Venting: Explaining the Difference Between Planners & Designers

(Image via via Jude Doyland)

I empathize with most clients who aren’t sure about the difference between what planners do and what designers do.

These two services have become so interchangeable that most of the time, it’s difficult to tell them apart.

Not to mention the local banquet managers from hotels and venues who do not hesitate to tell clients they don’t need a planner.

It’s no wonder our clients are confused about who does what.

In today’s post, I’ll attempt to answer the 10 most controversial questions on this issue:

1. Should a planner suggest what kind of flowers to use at an event? Absolutely not. Even if this is their event, that is not their job. It’s the designer or florist’s job.

2. Should a planner bring the clients to more than one floral designer and let the client decide who they prefer best? I think it depends. If a planner understands their client’s needs, they might more readily know who they should use as a designer or florist.

3. Should a designer have direct contact with a client without their planner’s knowledge? No, they should not. This could potentially create confusion with the project, not to mention undermining the planner’s authority.

4. Is a florist responsible for creating floor plans? That’s easy, no. This should be the responsibility of the planner.

5. If there is a planner and a designer/florist involved, should you bill the clients directly? This depends on the agreement you made with the planner. Personally, I prefer billing directly.

6. If a planner gets a designer a job, or a designer gets a planner a job, should they expect a commission? I know this might be common practice in many areas, but I’ll say a big NO. Ultimately the clients pay, one way or another.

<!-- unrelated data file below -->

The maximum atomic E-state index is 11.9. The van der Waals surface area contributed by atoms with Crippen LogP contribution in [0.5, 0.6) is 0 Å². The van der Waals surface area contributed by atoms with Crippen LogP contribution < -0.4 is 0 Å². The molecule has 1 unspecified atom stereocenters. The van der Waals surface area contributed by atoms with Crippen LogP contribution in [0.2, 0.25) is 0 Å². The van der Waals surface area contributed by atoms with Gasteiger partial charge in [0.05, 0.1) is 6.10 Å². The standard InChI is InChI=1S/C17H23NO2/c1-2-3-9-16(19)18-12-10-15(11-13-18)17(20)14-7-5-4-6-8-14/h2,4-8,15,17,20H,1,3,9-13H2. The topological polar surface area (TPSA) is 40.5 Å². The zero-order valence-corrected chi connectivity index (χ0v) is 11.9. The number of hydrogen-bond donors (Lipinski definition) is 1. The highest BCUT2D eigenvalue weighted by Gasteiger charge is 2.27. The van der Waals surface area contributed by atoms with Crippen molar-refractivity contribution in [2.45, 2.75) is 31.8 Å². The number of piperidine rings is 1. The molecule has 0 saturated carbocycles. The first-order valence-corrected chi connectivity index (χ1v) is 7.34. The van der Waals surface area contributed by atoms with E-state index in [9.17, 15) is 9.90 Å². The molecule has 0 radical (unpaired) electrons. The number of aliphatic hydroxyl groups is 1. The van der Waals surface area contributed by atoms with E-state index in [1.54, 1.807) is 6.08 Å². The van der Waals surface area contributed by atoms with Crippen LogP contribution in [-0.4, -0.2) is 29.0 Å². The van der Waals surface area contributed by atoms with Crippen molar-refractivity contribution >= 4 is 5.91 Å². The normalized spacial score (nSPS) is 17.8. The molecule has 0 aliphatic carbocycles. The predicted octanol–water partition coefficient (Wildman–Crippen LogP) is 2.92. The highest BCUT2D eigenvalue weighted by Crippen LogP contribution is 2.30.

7. Can banquet managers in hotels and venues plan an event? Absolutely not. However, most of them are terrific the day of.

8. Should a florist or designer go to a food tasting? No, it’s up to the the planner to manage all food and beverages.

9. Is it essential for the florist or designer to remain at the event all night after finishing their installation? Only if it’s requested by the planner or client. And also if they are concerned that something might fall. (At times I cannot sleep while the event is happening because of this concern.)

10. Last but not least, is it better to have one person doing both planning and designing? Doing both planning and designing takes a lot of effort and experience. You better know what you are doing, otherwise forget it.

There is a much longer list of questions around this confusion. As usual on Mondays, if you have any questions or issues on any of the above or this problem in general, just ask and I’ll answer you directly by email.

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  • bigsands

    I agree that the roles may sound interchangeable, but as mentioned above, they are in practice very different. Big Sand steel band works very closely with many planners and designers in the UK and it is always a pleasure the be at the events where everything works as planned. Probably over 80% of the planning works on the day without any glitch, some annoying things do happen at venues where the floor management fail to make final checks.